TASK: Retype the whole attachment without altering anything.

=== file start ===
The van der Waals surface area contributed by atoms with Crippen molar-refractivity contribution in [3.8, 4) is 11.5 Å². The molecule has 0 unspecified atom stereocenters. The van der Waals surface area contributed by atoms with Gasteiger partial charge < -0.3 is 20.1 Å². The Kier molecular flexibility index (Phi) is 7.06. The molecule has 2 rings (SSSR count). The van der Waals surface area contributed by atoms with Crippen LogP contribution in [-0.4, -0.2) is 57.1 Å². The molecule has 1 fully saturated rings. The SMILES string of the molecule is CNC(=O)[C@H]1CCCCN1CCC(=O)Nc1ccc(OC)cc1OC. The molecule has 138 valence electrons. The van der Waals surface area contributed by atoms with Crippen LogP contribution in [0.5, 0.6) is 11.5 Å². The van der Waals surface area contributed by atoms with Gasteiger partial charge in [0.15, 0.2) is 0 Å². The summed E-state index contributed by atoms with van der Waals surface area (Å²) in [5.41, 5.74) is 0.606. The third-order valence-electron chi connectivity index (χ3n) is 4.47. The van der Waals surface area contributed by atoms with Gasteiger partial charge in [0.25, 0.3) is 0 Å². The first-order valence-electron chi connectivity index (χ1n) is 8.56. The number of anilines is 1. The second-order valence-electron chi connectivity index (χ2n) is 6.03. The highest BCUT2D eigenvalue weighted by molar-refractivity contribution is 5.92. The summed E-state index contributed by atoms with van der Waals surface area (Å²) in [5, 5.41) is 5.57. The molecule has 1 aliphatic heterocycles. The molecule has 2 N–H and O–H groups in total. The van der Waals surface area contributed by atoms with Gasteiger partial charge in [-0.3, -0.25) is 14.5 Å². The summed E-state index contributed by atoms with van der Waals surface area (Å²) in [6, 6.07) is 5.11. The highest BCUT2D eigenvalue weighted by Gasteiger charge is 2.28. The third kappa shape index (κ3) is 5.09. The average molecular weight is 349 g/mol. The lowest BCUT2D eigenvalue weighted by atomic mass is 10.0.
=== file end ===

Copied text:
The van der Waals surface area contributed by atoms with Crippen molar-refractivity contribution in [3.8, 4) is 11.5 Å². The molecule has 0 unspecified atom stereocenters. The van der Waals surface area contributed by atoms with Gasteiger partial charge < -0.3 is 20.1 Å². The Kier molecular flexibility index (Phi) is 7.06. The molecule has 2 rings (SSSR count). The van der Waals surface area contributed by atoms with Crippen LogP contribution in [-0.4, -0.2) is 57.1 Å². The molecule has 1 fully saturated rings. The SMILES string of the molecule is CNC(=O)[C@H]1CCCCN1CCC(=O)Nc1ccc(OC)cc1OC. The molecule has 138 valence electrons. The van der Waals surface area contributed by atoms with Crippen LogP contribution in [0.5, 0.6) is 11.5 Å². The van der Waals surface area contributed by atoms with Gasteiger partial charge in [0.15, 0.2) is 0 Å². The summed E-state index contributed by atoms with van der Waals surface area (Å²) in [5.41, 5.74) is 0.606. The third-order valence-electron chi connectivity index (χ3n) is 4.47. The van der Waals surface area contributed by atoms with Gasteiger partial charge in [0.25, 0.3) is 0 Å². The first-order valence-electron chi connectivity index (χ1n) is 8.56. The number of anilines is 1. The second-order valence-electron chi connectivity index (χ2n) is 6.03. The highest BCUT2D eigenvalue weighted by molar-refractivity contribution is 5.92. The summed E-state index contributed by atoms with van der Waals surface area (Å²) in [5, 5.41) is 5.57. The molecule has 1 aliphatic heterocycles. The molecule has 2 N–H and O–H groups in total. The van der Waals surface area contributed by atoms with Gasteiger partial charge in [-0.3, -0.25) is 14.5 Å². The summed E-state index contributed by atoms with van der Waals surface area (Å²) in [6, 6.07) is 5.11. The highest BCUT2D eigenvalue weighted by Gasteiger charge is 2.28. The third kappa shape index (κ3) is 5.09. The average molecular weight is 349 g/mol. The lowest BCUT2D eigenvalue weighted by atomic mass is 10.0.